(Updated 8:19 p.m.) With the 2014 elections over, new and returning lawmakers picked their leaders in three of the four legislative caucuses Thursday. Sen. Martin Looney will lead the Senate Democrats, Sen. Len Fasano will lead Senate Republicans and Rep. Themis Klarides will lead House Republicans.
House Democrats are the only group with a returning leader. House Speaker Brendan Sharkey of Hamden was re-elected Tuesday and is expected to be sworn in to another term in January by a vote of the entire General Assembly.
The other three caucuses picked new leaders to replace outgoing Senate President Donald Williams, Senate Minority Leader John McKinney, and House Minority Leader Larry Cafero. All three leaders declined to seek re-election this year.
Senate Democrats promoted longtime Majority Leader Martin Looney, D-New Haven, to replace Williams during a lunch at Carbone’s Ristorante in Hartford. Sen. Bob Duff, D-Norwalk, became the majority leader.
“I am honored and grateful for the support and confidence of the Senate Democratic Caucus,” Looney said in a statement. “I look forward to working with the members of our caucus, with [Democratic Gov. Dannel P.] Malloy and with Republicans of good will in continuing our efforts to create jobs, expand economic opportunity, and fight on behalf of middle-income families.”
Senate Republicans passed the mantle of minority leader to Fasano, a Republican from North Haven, during a meeting in their Capitol caucus room Thursday. Sen. Kevin Witkos, R-Canton, was elected to Fasano’s former minority leader pro tempore.
Outside his office in the Legislative Office Building, Fasano said his caucus would increase its outreach to urban communities. He said he would also work to improve communication and cooperation with the Senate Democrats.
“I’ve known Marty Looney for 30 years or something and we have a great relationship,” Fasano said. “We will meet and we want to try to move things along a little more briskly, if possible, work in a more bipartisan fashion, if possible, and get our caucuses together a little more frequently. We can disagree on issues, but let’s make sure we know what the issues are we’re disagreeing about.”
Democrats and Republicans in the House also met Thursday night for their own elections. Although Sharkey’s re-election vote will wait until January, Democrats re-elected Rep. Joe Aresimowicz, D-Berlin, as their majority leader.
House Republicans elected their first female caucus leader in Klarides, a Republican from Derby. Following the election, she said the election had a symbolic quality for the party.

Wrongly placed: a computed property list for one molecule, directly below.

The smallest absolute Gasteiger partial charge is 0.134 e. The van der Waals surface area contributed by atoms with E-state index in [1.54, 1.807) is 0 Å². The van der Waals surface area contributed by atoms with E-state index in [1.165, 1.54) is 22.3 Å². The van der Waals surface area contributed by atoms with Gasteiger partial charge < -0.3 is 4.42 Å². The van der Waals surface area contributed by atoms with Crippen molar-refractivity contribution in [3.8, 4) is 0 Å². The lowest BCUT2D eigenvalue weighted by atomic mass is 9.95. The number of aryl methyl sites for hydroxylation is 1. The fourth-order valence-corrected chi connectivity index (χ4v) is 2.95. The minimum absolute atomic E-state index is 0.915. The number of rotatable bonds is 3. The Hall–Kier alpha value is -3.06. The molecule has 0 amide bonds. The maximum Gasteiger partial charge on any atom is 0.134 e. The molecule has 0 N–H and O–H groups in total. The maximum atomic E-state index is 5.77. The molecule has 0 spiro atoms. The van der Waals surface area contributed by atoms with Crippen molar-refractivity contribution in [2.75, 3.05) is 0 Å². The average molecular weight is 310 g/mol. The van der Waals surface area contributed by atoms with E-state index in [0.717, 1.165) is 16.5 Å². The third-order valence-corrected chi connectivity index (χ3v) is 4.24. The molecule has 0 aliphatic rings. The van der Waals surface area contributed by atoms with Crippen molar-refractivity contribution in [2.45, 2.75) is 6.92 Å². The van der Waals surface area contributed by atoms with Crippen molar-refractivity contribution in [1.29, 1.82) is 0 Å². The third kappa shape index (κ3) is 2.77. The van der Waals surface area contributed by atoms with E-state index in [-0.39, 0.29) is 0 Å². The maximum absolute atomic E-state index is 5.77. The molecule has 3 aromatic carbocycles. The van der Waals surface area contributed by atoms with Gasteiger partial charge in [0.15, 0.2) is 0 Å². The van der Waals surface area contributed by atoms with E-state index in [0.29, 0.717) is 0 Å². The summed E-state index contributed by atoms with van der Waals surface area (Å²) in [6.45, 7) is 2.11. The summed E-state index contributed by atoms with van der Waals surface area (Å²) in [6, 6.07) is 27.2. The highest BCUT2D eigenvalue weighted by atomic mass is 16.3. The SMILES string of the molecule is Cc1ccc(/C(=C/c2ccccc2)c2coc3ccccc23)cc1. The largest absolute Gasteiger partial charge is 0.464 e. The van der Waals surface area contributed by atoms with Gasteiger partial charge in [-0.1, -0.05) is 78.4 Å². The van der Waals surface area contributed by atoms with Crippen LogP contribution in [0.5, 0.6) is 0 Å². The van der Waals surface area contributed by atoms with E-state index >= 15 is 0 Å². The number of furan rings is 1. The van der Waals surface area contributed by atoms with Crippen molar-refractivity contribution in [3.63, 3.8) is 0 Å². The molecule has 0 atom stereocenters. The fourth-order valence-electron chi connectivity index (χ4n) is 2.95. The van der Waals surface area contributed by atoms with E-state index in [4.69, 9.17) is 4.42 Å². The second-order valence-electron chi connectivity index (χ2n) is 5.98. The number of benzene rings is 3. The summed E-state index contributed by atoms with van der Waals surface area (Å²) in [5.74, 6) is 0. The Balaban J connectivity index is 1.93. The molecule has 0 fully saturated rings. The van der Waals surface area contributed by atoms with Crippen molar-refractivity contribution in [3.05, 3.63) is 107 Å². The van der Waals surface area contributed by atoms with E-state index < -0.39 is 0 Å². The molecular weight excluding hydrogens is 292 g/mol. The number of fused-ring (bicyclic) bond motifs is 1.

“The reality is, particularly for a Republican, we have to hear about this ‘war on women’ that I don’t think exists. I think that is put to rest with women being elected to leadership positions,” she said.
Klarides will take the reins of a House Republican Caucus which made major gains during Tuesday’s election when it picked up 10 seats. At 64 members, the caucus will be larger than it has been since 1994.
“People are sick of what’s going on and they’re not happy. Secondly, we had great candidates who ran great campaigns,” she said.
Only lawmakers who will be serving in the legislature next year cast votes in leadership elections. The elections happen behind closed doors, away from typically present legislative staffers.
But following the elections, newly re-elected Gov. Dannel P. Malloy dropped in to address both Republicans and Democrats.
“Listen, I’ve worked with a bunch of these folks,” Malloy told reporters. “When voting on the floor we don’t necessarily agree but there’s always issues that we work together on. Bonding issues, projects, or things they want to get done. No one has ever accused me of holding back money on projects of importance and I want to continue to work together.”
Malloy also greeted Cafero, often one of his harshest critics during his first term, just after Cafero turned the reins over to Klarides.
“Larry’s got his own style,” Malloy said of the outgoing Republican leader. “I mean, I wish we had more of a relationship but ideology sometimes prevents that from happening.”